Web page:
Biblio

Found 4 results
Filters: Author is Glocer, A.  [Clear All Filters]
2015
Authors: Khazanov G. V., Tripathi A. K., Sibeck D., Himwich E., Glocer A., et al.
Title: Electron distribution function formation in regions of diffuse aurora
Abstract: The precipitation of high-energy magnetospheric electrons (E ∼ 600 eV–10 KeV) in the diffuse aurora contributes significant energy flux into the Earth's ionosphere. To fully understand the formation of this flux at the upper ionospheric boundary, ∼700–800 km, it is important to consider the coupled ionosphere-magnetosphere system. In the diffuse aurora, precipitating electrons initially injected from the plasma sheet via wave-particle interaction processes degrade in the atmosphere toward lower energies and produce secondary electrons via impact ionization of the neutral atmosphere. These precipitating electrons can be additionally reflected upward from the two conjugate ionospheres, leading to a series of multiple reflections through the magnetosphere. These reflections greatly in. . .
Date: 11/2015 Publisher: Journal of Geophysical Research: Space Physics Pages: 9891–9915 DOI: 10.1002/2015JA021728 Available at: http://doi.wiley.com/10.1002/2015JA021728http://api.wiley.com/onlinelibrary/tdm/v1/articles/10.1002%2F2015JA021728
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Authors: Hwang K.-J., Sibeck D G, Fok M.-C. H., Zheng Y., Nishimura Y., et al.
Title: The global context of the 14 November, 2012 storm event
Abstract: From 2 to 5 UT on 14 November, 2012, the Van Allen Probes observed repeated particle flux dropouts during the main phase of a geomagnetic storm as the satellites traversed the post-midnight to dawnside inner magnetosphere. Each flux dropout corresponded to an abrupt change in the magnetic topology, i.e., from a more dipolar configuration to a configuration with magnetic field lines stretched in the dawn-dusk direction. Geosynchronous GOES spacecraft located in the dusk and near-midnight sectors and the LANL constellation with wide local time coverage also observed repeated flux dropouts and stretched field lines with similar occurrence patterns to those of the Van Allen Probe events. THEMIS recorded multiple transient abrupt expansions of the evening-side magnetopause ~20–30 min prior to. . .
Date: 02/2015 Publisher: Journal of Geophysical Research: Space Physics DOI: 10.1002/2014JA020826 Available at: http://doi.wiley.com/10.1002/2014JA020826
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Authors: Dixon P., MacDonald E A, Funsten H O, Glocer A., Grande M., et al.
Title: Multipoint observations of the open-closed field line boundary as observed by the Van Allen Probes and geostationary satellites during the November 14 th 2012 geomagnetic storm
Abstract: The twin Van Allen Probes spacecraft witnessed a series of lobe encounters between 0200 and 0515 UT on November 14th 2012. Although lobe entry had been observed previously by the other spacecraft, the two Van Allen Probe spacecraft allow us to observe the motion of the boundary for the first time. Moreover, this event is unique in that it consists of a series of six quasi-periodic lobe entries. The events occurred on the dawn flank between 4 and 6.6 local time and at altitudes between 5.6 and 6.2 RE. During the events Dst dropped to less than -100nT with the IMF being strongly southward (Bz = −15nT) and eastward (By = 20 nT). Observations by LANL GEO spacecraft at geosynchronous orbit also show lobe encounters in the northern hemisphere and on the dusk flank. The two spacecraf. . .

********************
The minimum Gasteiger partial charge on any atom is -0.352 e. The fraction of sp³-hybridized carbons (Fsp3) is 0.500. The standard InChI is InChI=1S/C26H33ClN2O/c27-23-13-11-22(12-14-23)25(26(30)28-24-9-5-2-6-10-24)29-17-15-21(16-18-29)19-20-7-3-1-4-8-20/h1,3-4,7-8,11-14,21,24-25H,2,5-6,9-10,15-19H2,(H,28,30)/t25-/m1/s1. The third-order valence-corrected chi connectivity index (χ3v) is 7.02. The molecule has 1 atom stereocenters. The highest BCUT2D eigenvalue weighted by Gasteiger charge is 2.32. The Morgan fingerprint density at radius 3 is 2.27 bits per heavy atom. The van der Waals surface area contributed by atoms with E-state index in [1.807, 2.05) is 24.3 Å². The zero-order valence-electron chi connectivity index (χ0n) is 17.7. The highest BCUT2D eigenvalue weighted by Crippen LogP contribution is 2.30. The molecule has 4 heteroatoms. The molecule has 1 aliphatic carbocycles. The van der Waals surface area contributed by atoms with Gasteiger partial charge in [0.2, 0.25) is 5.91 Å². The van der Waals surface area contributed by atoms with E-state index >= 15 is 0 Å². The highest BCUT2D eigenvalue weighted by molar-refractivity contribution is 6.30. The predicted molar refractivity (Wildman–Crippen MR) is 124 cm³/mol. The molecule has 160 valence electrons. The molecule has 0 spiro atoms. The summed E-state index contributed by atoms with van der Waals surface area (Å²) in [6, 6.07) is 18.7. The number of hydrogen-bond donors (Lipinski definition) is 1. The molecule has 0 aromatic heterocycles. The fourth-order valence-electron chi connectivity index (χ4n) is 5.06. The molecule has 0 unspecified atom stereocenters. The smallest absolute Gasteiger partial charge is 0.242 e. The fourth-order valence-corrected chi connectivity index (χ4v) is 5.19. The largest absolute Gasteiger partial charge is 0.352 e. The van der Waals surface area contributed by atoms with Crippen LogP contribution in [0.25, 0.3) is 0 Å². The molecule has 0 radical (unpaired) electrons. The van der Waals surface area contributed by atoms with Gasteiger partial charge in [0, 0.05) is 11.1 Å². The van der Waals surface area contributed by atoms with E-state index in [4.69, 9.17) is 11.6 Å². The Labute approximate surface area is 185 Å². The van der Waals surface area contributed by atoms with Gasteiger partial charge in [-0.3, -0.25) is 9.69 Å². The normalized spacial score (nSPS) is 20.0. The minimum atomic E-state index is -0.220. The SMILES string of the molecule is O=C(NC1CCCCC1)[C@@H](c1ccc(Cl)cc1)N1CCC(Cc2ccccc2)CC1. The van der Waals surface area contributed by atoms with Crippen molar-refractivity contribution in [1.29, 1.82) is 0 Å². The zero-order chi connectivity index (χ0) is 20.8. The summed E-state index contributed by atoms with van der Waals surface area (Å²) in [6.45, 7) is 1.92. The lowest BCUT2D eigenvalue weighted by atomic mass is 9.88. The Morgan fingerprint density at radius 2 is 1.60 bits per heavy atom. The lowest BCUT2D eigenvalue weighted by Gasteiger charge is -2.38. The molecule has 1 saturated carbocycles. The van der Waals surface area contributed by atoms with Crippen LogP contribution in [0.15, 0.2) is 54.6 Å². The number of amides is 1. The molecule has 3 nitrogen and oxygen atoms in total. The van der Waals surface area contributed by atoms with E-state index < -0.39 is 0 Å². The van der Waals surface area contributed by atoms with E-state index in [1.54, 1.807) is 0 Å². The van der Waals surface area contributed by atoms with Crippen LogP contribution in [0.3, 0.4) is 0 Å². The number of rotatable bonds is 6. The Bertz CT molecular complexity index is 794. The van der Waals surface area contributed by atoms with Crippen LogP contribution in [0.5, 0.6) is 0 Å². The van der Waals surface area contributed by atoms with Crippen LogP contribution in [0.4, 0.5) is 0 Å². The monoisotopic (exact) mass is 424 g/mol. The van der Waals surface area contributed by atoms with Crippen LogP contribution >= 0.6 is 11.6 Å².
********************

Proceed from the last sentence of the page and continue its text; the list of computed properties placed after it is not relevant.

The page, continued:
Date: 05/2015 Publisher: Journal of Geophysical Research: Space Physics DOI: 10.1002/2014JA020883 Available at: http://doi.wiley.com/10.1002/2014JA020883
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2014
Authors: Fok M.-C., Buzulukova N. Y., Chen S.-H., Glocer A., Nagai T., et al.
Title: The Comprehensive Inner Magnetosphere-Ionosphere Model
Abstract: Simulation studies of the Earth's radiation belts and ring current are very useful in understanding the acceleration, transport, and loss of energetic particles. Recently, the Comprehensive Ring Current Model (CRCM) and the Radiation Belt Environment (RBE) model were merged to form a Comprehensive Inner Magnetosphere-Ionosphere (CIMI) model. CIMI solves for many essential quantities in the inner magnetosphere, including ion and electron distributions in the ring current and radiation belts, plasmaspheric density, Region 2 currents, convection potential, and precipitation in the ionosphere. It incorporates whistler mode chorus and hiss wave diffusion of energetic electrons in energy, pitch angle, and cross terms. CIMI thus represents a comprehensive model that considers the effects of the r. . .
Date: 09/2014 Publisher: Journal of Geophysical Research: Space Physics Pages: 7522 - 7540 DOI: 10.1002/jgra.v119.910.1002/2014JA020239 Available at: http://doi.wiley.com/10.1002/jgra.v119.9http://doi.wiley.com/10.1002/2014JA020239
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